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Very Rev. Anton Maria Anderledy, S.J., (3 June 1819 – 18 January 1892) was a Swiss Jesuit, elected the 23rd Superior General of the Society of Jesus.
Religious and academic formation
Son of a director of the postal services, Anderledy entered the Jesuit novitiate at Brig in 1838. After the novitiate, he taught for 2 years (1842–44) the classics at the college of Fribourg, where he excelled as a Latin scholar. Philosophy was done in Rome (1844–47) where he began also his theological studies. For reason of health, however he moved back to Fribourg. When the Jesuits were expelled from Switzerland (November 1847), Anderledy carried on his theological studies for a while in Chambéry (Savoy) from where another expulsion order (March 1848) drove him with fifty others to the United States. Still a student of Theology he completed the course in St. Louis, Missouri, and was finally ordained priest (29 September 1848) there, by Archbishop Peter Richard Kenrick.
Missionary, Rector, Provincial
For two years (1848–50) Anderledy took care of the pastoral needs of the German migrants at Green Bay, Wisconsin, where he devoted himself with great energy to his flock. He was recalled to Europe in 1850, first in order to make his final year of formation (called 'Tertianship') in Drongen, Belgium and soon after (1851), in Germany, to be a member of the 'missionary band' led by Father Peter Roh. With him he took part in more than 40 popular missions in different German towns. In 1853, he was chosen to be rector of Jesuit students in Cologne. He accompanied them to Paderborn and remained in charge of their studies until 1859, when he was appointed Provincial of the German Province. During Anderledy's term of office, which lasted six years, he purchased the splendid medieval abbey of Maria Laach, near Bonn, where he established the province-house of higher studies. In 1865, he was himself sent to Maria-Laach as professor of moral theology. From there he launched the well-known Theological journal Stimmen aus Maria-Laach. In 1870, Anderledy was called to Rome as Assistant to the Jesuit Superior-General, for the German-speaking provinces.
General Congregation XXIII
Superior General Pieter Beckx, 88 years old and infirm, had called a General Congregation in order that a Vicar General (with rights of succession) be given him. Due to the great uncertainty of the political situation in Italy, General Congregation XXIII did not meet in Rome but at Fiesole (Firenze) in 1883. The electors chose with near unanimity Anton Anderledy as Vicar-General (and Successor to be) of Pieter Beckx. The same Congregation passed also a decree that condemned 'Liberalism in the Church' and strengthened Theological and scientific formation in the Society. It did express also strong support for the Gregorian University.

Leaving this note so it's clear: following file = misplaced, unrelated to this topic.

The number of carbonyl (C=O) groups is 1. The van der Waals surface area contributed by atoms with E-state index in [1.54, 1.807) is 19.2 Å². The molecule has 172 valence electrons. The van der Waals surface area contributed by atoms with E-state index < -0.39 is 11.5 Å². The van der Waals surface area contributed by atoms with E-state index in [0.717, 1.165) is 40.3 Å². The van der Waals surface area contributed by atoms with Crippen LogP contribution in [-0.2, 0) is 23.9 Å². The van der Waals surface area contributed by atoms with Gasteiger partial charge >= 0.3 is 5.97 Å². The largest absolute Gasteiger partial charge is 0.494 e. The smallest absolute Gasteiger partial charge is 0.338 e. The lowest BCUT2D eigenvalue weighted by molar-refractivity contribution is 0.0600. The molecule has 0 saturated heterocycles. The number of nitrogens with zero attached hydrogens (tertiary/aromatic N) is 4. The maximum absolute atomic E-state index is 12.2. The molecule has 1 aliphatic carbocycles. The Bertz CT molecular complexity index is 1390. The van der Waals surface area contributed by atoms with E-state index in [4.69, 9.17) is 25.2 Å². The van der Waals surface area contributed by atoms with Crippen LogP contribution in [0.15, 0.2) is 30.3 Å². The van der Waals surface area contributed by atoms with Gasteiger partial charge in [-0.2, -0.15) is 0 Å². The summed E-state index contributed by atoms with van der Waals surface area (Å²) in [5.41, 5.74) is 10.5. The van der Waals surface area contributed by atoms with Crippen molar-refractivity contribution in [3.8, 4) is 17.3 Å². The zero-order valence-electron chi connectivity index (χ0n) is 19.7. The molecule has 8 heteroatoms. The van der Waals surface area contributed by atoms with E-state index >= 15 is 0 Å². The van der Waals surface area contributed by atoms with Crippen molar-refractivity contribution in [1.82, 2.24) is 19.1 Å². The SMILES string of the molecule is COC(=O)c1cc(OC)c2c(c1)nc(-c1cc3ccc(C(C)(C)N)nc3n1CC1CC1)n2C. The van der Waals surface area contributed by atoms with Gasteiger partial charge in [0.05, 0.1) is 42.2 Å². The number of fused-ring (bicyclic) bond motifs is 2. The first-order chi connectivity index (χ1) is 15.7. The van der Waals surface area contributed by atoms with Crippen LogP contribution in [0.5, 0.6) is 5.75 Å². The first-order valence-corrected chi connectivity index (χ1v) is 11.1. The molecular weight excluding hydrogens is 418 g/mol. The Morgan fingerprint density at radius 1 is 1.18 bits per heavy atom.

Vicar General, General
In January 1884 Anderledy assumed all the duties of the Superior-General as Beckx went into retirement in Rome. On Beckx's death in 1887, Anderledy became in title the Superior-General of the Society of Jesus.
- The few circular letters he wrote to the Society are largely on religious and spiritual themes: the canonization of Edmund Campion (and others), promotion of the devotion to the Sacred-Heart, and again canonizations of Alphonsus Rodriguez, John Berchmans and Aloysius Gonzaga.
- He expressed strong support to Pope Leo XIII, first by backing strongly (in a letter of 1884) the Pope's condemnation of freemasonry in Humanum Genus, and later by condemning vicious anti-papal writings that were circulating in France.
- During this time, the Jesuits were banned in many of the nations of Europe; indirectly this promoted apostolic work overseas. The Canadian mission was upgraded and made independent from England. New missions were started in Moldavia (1885), Pune (India, 1886), El Minya (Egypt, 1887). Several Theologates and Universities were founded too: Enghien (French Jesuits in exile in Belgium, 1887), Los Gatos (California), Kurseong (India, 1888), Tananarive (Malagasy, 1888), etc.
- He edited and published a new edition of Reuter's Neo-Confessarius, which he annotated.
- Anderledy's term is characterized by its brevity, coming as it does after his immediate predecessors' long terms of office. He had to run the Society also from a situation of exile: his headquarters (Curia Generalizia) was at Fiesole (Firenze) and not Rome. This caused much inconveniences to his government.
- In his handling of the Jesuits he was known for great firmness of character. He showed also a modern interest in scientific studies in Jesuit schools.
- In spite of very difficult circumstances - at one point all Jesuit schools of France and Italy were confiscated and their staff sent into exile - the number of members of the Society continued to increase: from 11481 when he was elected, to 13275 in 1892.
- BAUMGARTNER, A., A.R.P. Antonius Anderledy, in Stimmen aus Maria-Laach, vol.42 (1892), pp. 241–265.
- STAEHELIN, E., Der Jesuitenorde und die Schweiz, Basel, 1923.
- SYRE, O.J. (ed), Jesuiten, Graz, 1954.
|Superior General of the Society of Jesus